M&ms—mentally mediated meanings
Aristotle's sketchy remarks on the relations between words, concepts and things at the beginning of the De interpretatione (16a3–9) gave rise to several competing interpretations during the Middle Ages. All of them claimed to be orthodox, not only with respect to the Stagirite himself, but also to Boethius, the first and most significant Latin authority on that matter. The mainstream interpretation (Peter Abelard, Thomas Aquinas, Walter Burley, John Duns Scotus, John Buridan) takes Aristotle to mean that words signify things by means of concepts in the sense that words signify concepts immediately, and things only mediately—an idea which is captured in the leitmotiv voces significant res mediantibus conceptibus. From the middle of the thirteenth century onwards, Aristotle's (and Boethius") words also gave rise to competing, sometimes quite idiosyncratic, interpretations of the exact role played by concepts in the semantics of words. These interpretations share the rejection of conceptual mediation and claim either that words signify things conventionally and concepts naturally (Roger Bacon), or that words do not signify concepts at all and things in a derivative way only, namely insofar as words signify conventionally the very same things which concepts signify naturally (William of Ockham). Obviously, the discussion of the mediantibus conceptibus thesis did not end with the Middle Ages, for one can trace its continuous use and discussion through the Second Scholasticism—mainly in seventeenth century Spain—and subsequently in the vast pedagogical literature aimed at providing students in general (and theologians in particular) with a "classical" (i.e. scholastic) philosophical background. It is not surprising, then, that a late nineteenth and early twentieth century philosopher of language like Anton Marty uses the mediantibus conceptibus principle and claims that it also applies to his own semantics. Thereby, the Swiss philosopher does nothing but add a page—though a remarkable one—to the long history of the reception of Aristotelian semantics. My aim is neither to discuss Marty's or the medievals' interpretative models, nor to show how exactly the mediantibus conceptibus thesis was transmitted from the seventeenth to the nineteenth century. Rather, I intend to gather some first indications in order to answer the following question: Which are the doctrinal similarities and differences between Marty's understanding of the mediantibus conceptibus thesis and the philosophical tradition which obviously—though indirectly—inspired it?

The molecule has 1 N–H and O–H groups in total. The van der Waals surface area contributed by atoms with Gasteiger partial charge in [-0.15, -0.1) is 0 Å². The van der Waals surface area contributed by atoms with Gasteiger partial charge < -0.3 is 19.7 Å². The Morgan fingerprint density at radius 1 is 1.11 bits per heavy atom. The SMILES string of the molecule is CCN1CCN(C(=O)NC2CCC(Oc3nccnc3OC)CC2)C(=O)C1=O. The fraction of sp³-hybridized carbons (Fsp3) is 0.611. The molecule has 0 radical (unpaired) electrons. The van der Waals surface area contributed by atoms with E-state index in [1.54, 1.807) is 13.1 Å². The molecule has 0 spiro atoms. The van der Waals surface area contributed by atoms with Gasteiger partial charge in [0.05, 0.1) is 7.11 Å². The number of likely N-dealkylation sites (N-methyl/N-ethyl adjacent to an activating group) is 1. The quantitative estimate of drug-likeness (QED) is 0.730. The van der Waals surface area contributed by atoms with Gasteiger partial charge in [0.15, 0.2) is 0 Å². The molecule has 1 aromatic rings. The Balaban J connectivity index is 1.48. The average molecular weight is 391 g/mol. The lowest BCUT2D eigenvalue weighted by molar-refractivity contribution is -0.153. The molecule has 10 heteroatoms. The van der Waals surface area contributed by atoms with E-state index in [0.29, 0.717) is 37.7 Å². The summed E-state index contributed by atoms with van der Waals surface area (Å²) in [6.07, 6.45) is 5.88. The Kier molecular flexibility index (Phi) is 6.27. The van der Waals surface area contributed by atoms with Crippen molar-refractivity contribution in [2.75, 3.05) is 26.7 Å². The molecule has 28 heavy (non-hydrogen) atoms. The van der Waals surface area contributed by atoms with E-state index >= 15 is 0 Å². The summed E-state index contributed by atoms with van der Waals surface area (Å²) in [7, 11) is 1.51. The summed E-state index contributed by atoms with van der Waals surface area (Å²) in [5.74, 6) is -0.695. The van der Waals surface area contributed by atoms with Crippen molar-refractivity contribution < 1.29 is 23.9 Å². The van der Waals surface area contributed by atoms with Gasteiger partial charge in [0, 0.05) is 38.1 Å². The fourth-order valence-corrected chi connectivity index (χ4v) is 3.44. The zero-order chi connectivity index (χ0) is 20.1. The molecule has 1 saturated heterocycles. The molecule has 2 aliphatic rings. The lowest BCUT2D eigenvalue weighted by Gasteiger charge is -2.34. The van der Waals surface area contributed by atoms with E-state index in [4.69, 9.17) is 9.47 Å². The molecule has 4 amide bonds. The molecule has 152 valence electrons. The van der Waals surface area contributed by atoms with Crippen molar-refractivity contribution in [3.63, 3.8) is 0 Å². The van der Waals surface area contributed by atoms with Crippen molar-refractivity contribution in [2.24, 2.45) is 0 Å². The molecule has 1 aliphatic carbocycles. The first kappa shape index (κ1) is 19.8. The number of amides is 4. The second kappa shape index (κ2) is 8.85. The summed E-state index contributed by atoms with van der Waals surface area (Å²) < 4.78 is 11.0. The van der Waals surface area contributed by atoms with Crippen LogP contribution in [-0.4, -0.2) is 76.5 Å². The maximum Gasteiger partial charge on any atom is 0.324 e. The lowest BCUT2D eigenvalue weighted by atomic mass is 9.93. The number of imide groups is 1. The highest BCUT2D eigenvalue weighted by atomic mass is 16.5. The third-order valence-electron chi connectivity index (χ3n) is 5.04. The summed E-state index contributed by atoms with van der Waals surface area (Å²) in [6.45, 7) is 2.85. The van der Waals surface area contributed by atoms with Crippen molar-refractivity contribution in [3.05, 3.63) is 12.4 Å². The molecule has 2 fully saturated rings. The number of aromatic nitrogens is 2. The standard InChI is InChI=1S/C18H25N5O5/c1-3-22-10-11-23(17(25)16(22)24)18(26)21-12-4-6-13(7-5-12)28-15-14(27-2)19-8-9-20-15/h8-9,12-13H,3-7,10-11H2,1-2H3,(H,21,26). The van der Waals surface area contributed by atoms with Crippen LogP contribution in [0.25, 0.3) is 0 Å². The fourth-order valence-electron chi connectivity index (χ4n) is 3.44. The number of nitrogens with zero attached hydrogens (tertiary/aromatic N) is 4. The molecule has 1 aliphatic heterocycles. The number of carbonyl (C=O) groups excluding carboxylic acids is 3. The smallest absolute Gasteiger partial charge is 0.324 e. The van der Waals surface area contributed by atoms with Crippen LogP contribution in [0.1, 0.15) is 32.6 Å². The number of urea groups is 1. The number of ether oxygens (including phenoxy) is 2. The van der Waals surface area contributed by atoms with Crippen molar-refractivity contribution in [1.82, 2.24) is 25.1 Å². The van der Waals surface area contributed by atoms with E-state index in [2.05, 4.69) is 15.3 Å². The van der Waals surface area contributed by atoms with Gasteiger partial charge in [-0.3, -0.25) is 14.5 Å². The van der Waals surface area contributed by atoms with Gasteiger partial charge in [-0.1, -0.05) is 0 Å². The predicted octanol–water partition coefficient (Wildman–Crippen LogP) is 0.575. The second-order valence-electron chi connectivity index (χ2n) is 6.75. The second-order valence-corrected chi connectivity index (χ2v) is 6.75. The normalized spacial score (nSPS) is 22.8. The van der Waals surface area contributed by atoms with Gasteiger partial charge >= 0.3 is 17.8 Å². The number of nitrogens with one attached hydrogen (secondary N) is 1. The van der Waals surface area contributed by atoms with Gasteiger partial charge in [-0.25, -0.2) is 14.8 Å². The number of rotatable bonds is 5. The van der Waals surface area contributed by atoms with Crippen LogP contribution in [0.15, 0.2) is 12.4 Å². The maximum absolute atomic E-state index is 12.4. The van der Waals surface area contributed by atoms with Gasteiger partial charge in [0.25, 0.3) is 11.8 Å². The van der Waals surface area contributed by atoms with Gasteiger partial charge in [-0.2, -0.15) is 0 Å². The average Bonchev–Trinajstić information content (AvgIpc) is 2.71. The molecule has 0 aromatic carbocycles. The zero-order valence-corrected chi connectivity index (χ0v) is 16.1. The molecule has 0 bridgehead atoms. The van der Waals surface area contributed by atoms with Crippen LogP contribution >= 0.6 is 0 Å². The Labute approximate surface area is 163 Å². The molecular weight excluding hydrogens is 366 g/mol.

Cesalli, L. (2014)., M&ms—mentally mediated meanings, in A. Reboul (ed.), Mind, values, and metaphysics II, Dordrecht, Springer, pp. 449-466.
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